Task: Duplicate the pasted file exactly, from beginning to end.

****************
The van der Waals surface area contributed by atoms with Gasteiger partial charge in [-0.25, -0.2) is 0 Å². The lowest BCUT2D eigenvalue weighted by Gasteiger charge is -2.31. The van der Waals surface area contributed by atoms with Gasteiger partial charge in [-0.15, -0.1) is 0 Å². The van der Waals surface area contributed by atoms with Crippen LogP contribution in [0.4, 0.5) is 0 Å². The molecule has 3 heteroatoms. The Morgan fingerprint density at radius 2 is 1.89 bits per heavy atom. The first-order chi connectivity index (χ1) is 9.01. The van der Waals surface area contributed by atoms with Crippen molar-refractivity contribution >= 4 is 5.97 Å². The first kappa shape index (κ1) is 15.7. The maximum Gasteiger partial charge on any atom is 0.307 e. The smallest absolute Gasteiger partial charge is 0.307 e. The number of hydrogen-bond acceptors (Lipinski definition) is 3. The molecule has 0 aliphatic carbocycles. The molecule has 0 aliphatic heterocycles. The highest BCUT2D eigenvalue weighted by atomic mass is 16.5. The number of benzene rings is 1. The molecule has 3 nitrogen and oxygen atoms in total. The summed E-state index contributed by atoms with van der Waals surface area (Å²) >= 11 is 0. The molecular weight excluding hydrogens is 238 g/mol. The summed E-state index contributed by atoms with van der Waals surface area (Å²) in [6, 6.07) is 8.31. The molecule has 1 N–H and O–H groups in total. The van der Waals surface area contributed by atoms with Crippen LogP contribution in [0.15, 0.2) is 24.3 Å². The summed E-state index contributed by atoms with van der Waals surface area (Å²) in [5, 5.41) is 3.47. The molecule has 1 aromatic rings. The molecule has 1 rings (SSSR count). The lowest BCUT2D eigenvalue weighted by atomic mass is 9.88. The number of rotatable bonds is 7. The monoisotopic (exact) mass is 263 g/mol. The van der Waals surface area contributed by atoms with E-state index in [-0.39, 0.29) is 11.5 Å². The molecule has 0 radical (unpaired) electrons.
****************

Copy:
The van der Waals surface area contributed by atoms with Gasteiger partial charge in [-0.25, -0.2) is 0 Å². The lowest BCUT2D eigenvalue weighted by Gasteiger charge is -2.31. The van der Waals surface area contributed by atoms with Gasteiger partial charge in [-0.15, -0.1) is 0 Å². The van der Waals surface area contributed by atoms with Crippen LogP contribution in [0.4, 0.5) is 0 Å². The molecule has 3 heteroatoms. The Morgan fingerprint density at radius 2 is 1.89 bits per heavy atom. The first-order chi connectivity index (χ1) is 9.01. The van der Waals surface area contributed by atoms with Crippen molar-refractivity contribution >= 4 is 5.97 Å². The first kappa shape index (κ1) is 15.7. The maximum Gasteiger partial charge on any atom is 0.307 e. The smallest absolute Gasteiger partial charge is 0.307 e. The number of hydrogen-bond acceptors (Lipinski definition) is 3. The molecule has 0 aliphatic carbocycles. The molecule has 0 aliphatic heterocycles. The highest BCUT2D eigenvalue weighted by atomic mass is 16.5. The number of benzene rings is 1. The molecule has 3 nitrogen and oxygen atoms in total. The summed E-state index contributed by atoms with van der Waals surface area (Å²) >= 11 is 0. The molecular weight excluding hydrogens is 238 g/mol. The summed E-state index contributed by atoms with van der Waals surface area (Å²) in [6, 6.07) is 8.31. The molecule has 1 N–H and O–H groups in total. The van der Waals surface area contributed by atoms with Crippen LogP contribution in [0.15, 0.2) is 24.3 Å². The summed E-state index contributed by atoms with van der Waals surface area (Å²) in [5, 5.41) is 3.47. The molecule has 1 aromatic rings. The molecule has 1 rings (SSSR count). The lowest BCUT2D eigenvalue weighted by atomic mass is 9.88. The number of rotatable bonds is 7. The monoisotopic (exact) mass is 263 g/mol. The van der Waals surface area contributed by atoms with E-state index in [-0.39, 0.29) is 11.5 Å². The molecule has 0 radical (unpaired) electrons.